The rebel leader, now an adviser to Sudanese President Omer Al Bashir, spoke to VOA by telephone this week, charging that Sudan has failed to live up to an agreement to disarm the janjaweed militias.
"What is going on now in Darfur is a very big violation," he said. "We requested that the government has to disarm the janjaweed immediately before they take any steps to implement the agreement. As for power-sharing and wealth-sharing, we believe that the government is not serious to implement the agreement."
The conflict is no longer confined to Darfur.
Fighting has spread to neighboring Chad and the Central African Republic, raising fears that the entire region might become embroiled in the conflict.
The violence has hindered the world's largest humanitarian operation, serving some four million people. And clashes this month forced the United Nations and non-governmental organizations to evacuate 250 staff across the region.
Sudan also is charged with restricting aid workers' movements.
The European Union's special envoy to Sudan, Pekka Haavisto, told reporters in Khartoum last week that aid access must improve.
He said, "This has been one of our key concerns. The Norwegian Refugee Council had to leave Darfur because the government denied their visa. We are very concerned if the government is dealing in this kind of way with those organizations that are helping the humanitarian situation on the ground."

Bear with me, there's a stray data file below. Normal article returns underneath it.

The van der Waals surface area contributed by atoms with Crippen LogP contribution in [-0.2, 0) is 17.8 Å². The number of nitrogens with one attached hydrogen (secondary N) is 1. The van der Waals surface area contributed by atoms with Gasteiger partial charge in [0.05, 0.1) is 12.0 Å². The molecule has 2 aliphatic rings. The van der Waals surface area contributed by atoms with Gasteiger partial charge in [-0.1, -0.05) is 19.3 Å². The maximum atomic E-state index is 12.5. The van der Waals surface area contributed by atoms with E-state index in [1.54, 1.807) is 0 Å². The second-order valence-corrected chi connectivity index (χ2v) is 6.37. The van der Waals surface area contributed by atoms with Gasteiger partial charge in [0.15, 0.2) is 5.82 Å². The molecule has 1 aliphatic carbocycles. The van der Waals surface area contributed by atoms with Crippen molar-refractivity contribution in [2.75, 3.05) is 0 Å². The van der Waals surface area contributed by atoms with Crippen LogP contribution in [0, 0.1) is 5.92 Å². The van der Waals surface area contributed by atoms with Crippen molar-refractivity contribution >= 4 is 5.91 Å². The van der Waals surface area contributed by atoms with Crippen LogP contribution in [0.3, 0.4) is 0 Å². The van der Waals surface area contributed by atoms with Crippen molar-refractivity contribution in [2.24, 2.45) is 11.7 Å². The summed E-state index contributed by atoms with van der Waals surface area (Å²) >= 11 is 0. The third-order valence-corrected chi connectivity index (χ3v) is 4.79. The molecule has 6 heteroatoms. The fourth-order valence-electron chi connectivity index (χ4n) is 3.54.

"And a second issue is that the access [to] humanitarian aid has been limited throughout this autumn because of fighting and military movements," he added.
Darfur is not Sudan's only conflict zone. In 2005 a peace agreement ended 21 years of civil war between north and south Sudan. The prolonged war, fought over religion and resources, took two million lives and displaced more than four million people.
Recently [early in December] over 100 people were killed during clashes between former rebels of the Sudan People's Liberation Movement and Sudan Armed Forces in the southern town of Malakal.
The violence has cast doubt on Sudan's other key peace accord.
The acting deputy secretary-general of the former rebel Sudan People's Liberation Movement, Yassir Arman, tells VOA the Malakal clashes pose a serious threat to the future of the peace agreement.
He said, "The most significant thing about the peace agreement is that it has stopped the war; it has stopped the loss of life. And when now again in Malakal and Juba there are people being killed again, this is a serious issue. Losing life, killing people is a serious thing, and it is worrying because it may derail the whole peace agreement into a real war."
Southern Sudanese say they look forward to a referendum in 2011, in which they will decide whether to secede and form their own nation or remain united with northern Sudan.
In Darfur, another year has passed, with few gains seen. The international community is expected to push hard for U.N. entry into the region in 2007.
Meantime, the future hangs in the balance for two and one half million displaced Darfuris who are waiting to return home.